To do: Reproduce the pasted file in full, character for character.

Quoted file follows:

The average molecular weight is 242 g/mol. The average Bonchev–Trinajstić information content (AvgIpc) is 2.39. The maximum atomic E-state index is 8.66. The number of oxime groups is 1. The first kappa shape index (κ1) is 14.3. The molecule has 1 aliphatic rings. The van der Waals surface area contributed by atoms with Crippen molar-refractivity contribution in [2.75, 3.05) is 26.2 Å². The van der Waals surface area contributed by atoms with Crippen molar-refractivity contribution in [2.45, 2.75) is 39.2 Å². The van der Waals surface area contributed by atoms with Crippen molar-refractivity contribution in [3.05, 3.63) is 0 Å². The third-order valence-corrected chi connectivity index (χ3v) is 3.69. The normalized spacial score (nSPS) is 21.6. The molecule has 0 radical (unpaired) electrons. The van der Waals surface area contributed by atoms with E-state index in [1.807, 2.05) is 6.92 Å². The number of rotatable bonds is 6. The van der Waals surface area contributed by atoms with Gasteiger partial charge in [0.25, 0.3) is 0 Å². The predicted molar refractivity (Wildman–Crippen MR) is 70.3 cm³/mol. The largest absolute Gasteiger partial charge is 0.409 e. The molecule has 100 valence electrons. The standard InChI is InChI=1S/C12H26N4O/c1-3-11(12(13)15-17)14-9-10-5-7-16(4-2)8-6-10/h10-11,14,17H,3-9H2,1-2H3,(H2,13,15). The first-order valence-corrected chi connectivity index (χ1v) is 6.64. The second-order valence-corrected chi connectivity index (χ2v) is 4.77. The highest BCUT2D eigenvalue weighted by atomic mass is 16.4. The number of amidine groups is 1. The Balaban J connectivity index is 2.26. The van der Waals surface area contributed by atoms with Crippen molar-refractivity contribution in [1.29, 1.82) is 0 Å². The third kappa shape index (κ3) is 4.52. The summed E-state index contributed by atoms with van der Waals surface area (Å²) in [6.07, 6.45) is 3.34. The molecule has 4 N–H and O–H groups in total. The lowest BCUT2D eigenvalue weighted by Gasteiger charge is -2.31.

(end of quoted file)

The average molecular weight is 242 g/mol. The average Bonchev–Trinajstić information content (AvgIpc) is 2.39. The maximum atomic E-state index is 8.66. The number of oxime groups is 1. The first kappa shape index (κ1) is 14.3. The molecule has 1 aliphatic rings. The van der Waals surface area contributed by atoms with Crippen molar-refractivity contribution in [2.75, 3.05) is 26.2 Å². The van der Waals surface area contributed by atoms with Crippen molar-refractivity contribution in [2.45, 2.75) is 39.2 Å². The van der Waals surface area contributed by atoms with Crippen molar-refractivity contribution in [3.05, 3.63) is 0 Å². The third-order valence-corrected chi connectivity index (χ3v) is 3.69. The normalized spacial score (nSPS) is 21.6. The molecule has 0 radical (unpaired) electrons. The van der Waals surface area contributed by atoms with E-state index in [1.807, 2.05) is 6.92 Å². The number of rotatable bonds is 6. The van der Waals surface area contributed by atoms with Gasteiger partial charge in [0.25, 0.3) is 0 Å². The predicted molar refractivity (Wildman–Crippen MR) is 70.3 cm³/mol. The largest absolute Gasteiger partial charge is 0.409 e. The molecule has 100 valence electrons. The standard InChI is InChI=1S/C12H26N4O/c1-3-11(12(13)15-17)14-9-10-5-7-16(4-2)8-6-10/h10-11,14,17H,3-9H2,1-2H3,(H2,13,15). The first-order valence-corrected chi connectivity index (χ1v) is 6.64. The second-order valence-corrected chi connectivity index (χ2v) is 4.77. The highest BCUT2D eigenvalue weighted by atomic mass is 16.4. The number of amidine groups is 1. The Balaban J connectivity index is 2.26. The van der Waals surface area contributed by atoms with Crippen molar-refractivity contribution in [1.29, 1.82) is 0 Å². The third kappa shape index (κ3) is 4.52. The summed E-state index contributed by atoms with van der Waals surface area (Å²) in [6.07, 6.45) is 3.34. The molecule has 4 N–H and O–H groups in total. The lowest BCUT2D eigenvalue weighted by Gasteiger charge is -2.31.